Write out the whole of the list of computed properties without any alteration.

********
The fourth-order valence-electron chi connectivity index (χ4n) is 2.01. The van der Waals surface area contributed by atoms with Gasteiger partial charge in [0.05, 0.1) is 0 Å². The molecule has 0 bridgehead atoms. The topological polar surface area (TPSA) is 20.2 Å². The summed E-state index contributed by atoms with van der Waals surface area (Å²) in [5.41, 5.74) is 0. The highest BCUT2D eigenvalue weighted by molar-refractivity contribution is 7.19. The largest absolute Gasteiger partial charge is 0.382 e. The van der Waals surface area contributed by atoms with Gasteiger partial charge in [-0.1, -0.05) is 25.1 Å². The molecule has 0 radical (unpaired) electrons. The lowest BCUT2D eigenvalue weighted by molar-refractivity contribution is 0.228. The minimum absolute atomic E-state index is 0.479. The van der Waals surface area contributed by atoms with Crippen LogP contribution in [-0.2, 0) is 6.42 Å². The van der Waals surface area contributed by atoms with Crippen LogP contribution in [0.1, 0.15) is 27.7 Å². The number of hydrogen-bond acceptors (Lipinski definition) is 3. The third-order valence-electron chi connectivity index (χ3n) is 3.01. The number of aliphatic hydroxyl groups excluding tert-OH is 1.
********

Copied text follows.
The fourth-order valence-electron chi connectivity index (χ4n) is 2.01. The van der Waals surface area contributed by atoms with Gasteiger partial charge in [0.05, 0.1) is 0 Å². The molecule has 0 bridgehead atoms. The topological polar surface area (TPSA) is 20.2 Å². The summed E-state index contributed by atoms with van der Waals surface area (Å²) in [5.41, 5.74) is 0. The highest BCUT2D eigenvalue weighted by molar-refractivity contribution is 7.19. The largest absolute Gasteiger partial charge is 0.382 e. The van der Waals surface area contributed by atoms with Gasteiger partial charge in [-0.1, -0.05) is 25.1 Å². The molecule has 0 radical (unpaired) electrons. The lowest BCUT2D eigenvalue weighted by molar-refractivity contribution is 0.228. The minimum absolute atomic E-state index is 0.479. The van der Waals surface area contributed by atoms with Crippen LogP contribution in [-0.2, 0) is 6.42 Å². The van der Waals surface area contributed by atoms with Crippen LogP contribution in [0.1, 0.15) is 27.7 Å². The number of hydrogen-bond acceptors (Lipinski definition) is 3. The third-order valence-electron chi connectivity index (χ3n) is 3.01. The number of aliphatic hydroxyl groups excluding tert-OH is 1.